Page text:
The Storyline! The plot in this game is ridonculous, honestly I’m surprised it hasn’t been made into a movie. The emotion you feel in these characters, despite the sub-par graphic quality, is astounding, and I fall in love with its complexity every time I play it through. There is one plot twist in particular that really got me near the end, which deals with how the group must complete their mission, and this moment acts as a turning point in the game.

Along with the story, the music is also lovely in this game.   There is a really nice piano theme song that plays throughout the whole game, and each area and dungeon has its own composed mood. Music is important to me in video games, and this does not disappoint.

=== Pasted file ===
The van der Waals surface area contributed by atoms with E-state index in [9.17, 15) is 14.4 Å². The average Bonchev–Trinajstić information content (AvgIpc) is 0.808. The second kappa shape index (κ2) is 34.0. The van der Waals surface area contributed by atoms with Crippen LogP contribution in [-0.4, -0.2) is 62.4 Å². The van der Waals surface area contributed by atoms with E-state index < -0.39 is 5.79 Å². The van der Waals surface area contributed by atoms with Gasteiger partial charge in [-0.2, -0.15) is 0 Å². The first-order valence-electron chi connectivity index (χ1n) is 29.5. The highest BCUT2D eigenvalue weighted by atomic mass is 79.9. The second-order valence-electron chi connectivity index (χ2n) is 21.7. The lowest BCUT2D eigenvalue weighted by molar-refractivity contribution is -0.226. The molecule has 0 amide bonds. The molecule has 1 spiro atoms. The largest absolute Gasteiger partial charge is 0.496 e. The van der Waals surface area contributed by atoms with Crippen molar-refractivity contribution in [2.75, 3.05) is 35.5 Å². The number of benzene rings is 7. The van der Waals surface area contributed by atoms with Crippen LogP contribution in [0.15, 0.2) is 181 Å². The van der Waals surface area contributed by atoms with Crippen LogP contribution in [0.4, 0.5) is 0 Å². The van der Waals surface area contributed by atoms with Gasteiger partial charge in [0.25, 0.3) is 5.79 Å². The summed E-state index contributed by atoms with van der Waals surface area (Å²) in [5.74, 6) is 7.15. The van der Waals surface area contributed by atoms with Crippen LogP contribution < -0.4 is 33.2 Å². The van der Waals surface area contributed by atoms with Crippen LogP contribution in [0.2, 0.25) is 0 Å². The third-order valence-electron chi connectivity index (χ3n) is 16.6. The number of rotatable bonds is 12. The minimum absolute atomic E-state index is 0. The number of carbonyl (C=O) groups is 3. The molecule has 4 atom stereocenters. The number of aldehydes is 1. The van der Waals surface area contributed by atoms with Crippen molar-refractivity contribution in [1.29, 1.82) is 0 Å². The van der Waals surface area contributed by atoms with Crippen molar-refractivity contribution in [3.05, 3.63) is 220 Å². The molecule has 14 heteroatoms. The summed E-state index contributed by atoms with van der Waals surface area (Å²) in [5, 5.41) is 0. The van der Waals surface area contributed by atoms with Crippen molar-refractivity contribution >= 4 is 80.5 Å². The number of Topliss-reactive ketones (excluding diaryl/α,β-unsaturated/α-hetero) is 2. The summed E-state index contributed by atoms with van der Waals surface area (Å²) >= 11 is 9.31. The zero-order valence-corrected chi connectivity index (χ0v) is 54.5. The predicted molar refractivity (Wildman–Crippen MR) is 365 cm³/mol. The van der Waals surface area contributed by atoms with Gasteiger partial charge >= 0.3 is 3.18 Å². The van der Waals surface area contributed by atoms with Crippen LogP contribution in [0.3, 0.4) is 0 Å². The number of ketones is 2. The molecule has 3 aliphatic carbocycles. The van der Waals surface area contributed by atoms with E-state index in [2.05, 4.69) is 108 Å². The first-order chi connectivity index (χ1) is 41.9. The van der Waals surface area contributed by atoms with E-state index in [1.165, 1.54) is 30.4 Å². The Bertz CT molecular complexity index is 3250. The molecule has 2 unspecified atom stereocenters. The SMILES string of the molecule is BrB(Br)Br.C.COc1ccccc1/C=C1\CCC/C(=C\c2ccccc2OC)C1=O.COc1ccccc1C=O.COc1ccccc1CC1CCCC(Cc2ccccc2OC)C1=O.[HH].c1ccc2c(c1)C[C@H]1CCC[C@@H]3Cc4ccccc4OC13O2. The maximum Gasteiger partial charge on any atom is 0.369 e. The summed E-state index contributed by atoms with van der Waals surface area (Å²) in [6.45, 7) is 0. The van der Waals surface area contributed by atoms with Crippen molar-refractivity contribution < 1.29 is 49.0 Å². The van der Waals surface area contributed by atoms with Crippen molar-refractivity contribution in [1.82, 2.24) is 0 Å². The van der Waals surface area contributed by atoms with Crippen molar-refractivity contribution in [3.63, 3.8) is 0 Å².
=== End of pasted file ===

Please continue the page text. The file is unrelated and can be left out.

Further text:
Another plus to the game is the upgrading system, which is called the “Sphere Grid”. When you gain enough Ability Points (AP), characters are rewarded with “Sphere points” to move around the grid. Now at the beginning the character’s path is pretty linear – you learn attributes that enhance that characters natural ability, whether that’s magic, strength, ranged attacks, healing, etc. Then once you have learned the core abilities of a character, you are given the opportunity to spread out into other characters “domains” as it were, and learn different types of abilities. So your main dark magic chick Lulu can also become a healer, or Wakka the ranged hitter can learn how to steal from enemies, etc. There is one character named Kimahri who is a Ronso – a big blue beast-like guy, who doesn’t have much of a natural path in the sphere grid, so from the beginning you can pick which direction you want to take him on the grid. Sounds a bit confusing but it’s not too hard, basically you get to customize your characters completely, making the experience different every time.